Google today announced that it’s joining the Open Compute Project (OCP), an organization through which Facebook and other companies have shared designs for their data center infrastructure in order to accelerate cross-company development and adoption of leading-edge technologies.
The arrival of Google in the OCP is a bit surprising. Facebook followed Google into building data centers optimized for its own workloads, and some of the people who worked on Google’s infrastructure have joined Facebook. Plus Facebook and Google have competed in certain areas. But the move isn’t completely surprising. Microsoft joined the OCP in 2014. It is interesting to watch Google, which competes intensely with Microsoft in the cloud infrastructure business and other markets, join the same initiative. The question now is whether public cloud market leader Amazon Web Services will follow suit. But I’m not holding my breath on that.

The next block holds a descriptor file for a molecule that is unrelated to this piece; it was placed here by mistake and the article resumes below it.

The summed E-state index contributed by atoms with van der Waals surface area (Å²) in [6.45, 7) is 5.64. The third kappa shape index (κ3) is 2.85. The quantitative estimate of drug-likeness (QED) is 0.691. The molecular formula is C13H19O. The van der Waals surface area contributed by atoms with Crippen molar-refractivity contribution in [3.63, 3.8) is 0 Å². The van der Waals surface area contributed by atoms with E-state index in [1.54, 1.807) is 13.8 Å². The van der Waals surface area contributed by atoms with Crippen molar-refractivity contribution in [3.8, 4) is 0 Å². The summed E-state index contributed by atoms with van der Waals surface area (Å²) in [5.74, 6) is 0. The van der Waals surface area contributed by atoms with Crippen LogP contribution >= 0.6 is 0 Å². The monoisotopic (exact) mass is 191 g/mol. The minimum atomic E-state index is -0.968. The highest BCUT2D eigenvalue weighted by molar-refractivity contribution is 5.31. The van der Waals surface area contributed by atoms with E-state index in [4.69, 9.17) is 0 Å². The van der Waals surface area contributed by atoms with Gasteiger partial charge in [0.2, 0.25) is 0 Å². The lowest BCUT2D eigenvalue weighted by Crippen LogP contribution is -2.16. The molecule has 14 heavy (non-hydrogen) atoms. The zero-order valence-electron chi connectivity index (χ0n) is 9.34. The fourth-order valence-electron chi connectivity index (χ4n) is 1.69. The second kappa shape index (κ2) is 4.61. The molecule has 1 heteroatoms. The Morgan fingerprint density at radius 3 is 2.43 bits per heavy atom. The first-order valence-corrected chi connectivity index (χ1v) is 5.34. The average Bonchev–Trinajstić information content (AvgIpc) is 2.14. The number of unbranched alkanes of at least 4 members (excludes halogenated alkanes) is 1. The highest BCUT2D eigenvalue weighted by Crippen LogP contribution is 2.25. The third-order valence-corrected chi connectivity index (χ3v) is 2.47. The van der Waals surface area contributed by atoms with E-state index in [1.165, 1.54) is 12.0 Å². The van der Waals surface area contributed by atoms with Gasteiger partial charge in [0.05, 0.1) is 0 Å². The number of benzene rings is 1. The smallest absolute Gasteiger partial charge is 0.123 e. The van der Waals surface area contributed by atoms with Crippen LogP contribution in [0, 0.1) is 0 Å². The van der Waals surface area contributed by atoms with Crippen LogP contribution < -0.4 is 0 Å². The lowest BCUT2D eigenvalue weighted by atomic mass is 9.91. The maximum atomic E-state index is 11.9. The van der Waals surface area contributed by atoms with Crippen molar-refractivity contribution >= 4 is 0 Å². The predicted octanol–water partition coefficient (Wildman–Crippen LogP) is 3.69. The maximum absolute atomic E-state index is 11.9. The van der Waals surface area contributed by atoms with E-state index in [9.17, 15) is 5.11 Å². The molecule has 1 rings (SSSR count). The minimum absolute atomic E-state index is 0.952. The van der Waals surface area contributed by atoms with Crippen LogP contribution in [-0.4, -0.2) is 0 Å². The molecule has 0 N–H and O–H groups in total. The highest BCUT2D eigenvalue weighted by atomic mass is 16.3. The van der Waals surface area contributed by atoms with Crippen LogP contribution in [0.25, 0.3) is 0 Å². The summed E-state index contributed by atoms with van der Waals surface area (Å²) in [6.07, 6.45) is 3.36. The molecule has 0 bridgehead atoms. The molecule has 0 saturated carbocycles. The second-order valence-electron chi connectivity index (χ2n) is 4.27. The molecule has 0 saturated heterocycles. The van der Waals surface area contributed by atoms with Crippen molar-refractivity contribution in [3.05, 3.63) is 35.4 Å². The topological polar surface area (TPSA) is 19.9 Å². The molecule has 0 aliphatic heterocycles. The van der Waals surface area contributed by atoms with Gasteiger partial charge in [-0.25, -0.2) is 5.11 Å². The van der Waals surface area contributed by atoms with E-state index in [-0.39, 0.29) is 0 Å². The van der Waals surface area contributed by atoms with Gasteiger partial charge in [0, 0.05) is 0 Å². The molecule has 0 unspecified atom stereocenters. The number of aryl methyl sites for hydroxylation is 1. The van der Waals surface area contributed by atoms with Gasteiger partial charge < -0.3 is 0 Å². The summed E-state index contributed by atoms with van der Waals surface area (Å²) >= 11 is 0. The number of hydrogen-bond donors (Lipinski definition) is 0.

Then again, it took Google five years to get its act together and join the OCP, which Facebook established in 2011. Better late than never, right?
Google will be contributing specifications for a 48-volt rack power distribution that it uses inside of its data centers, as well as technology for getting OCP-style racks full of servers and other equipment into Google’s data centers, Google technical program manager John Zipfel wrote in a blog post.
As for Facebook, it’s donating designs for a non-volatile memory (NVM) flash storage appliance. A blog post from Facebook hardware systems engineer Chris Petersen has more detail.
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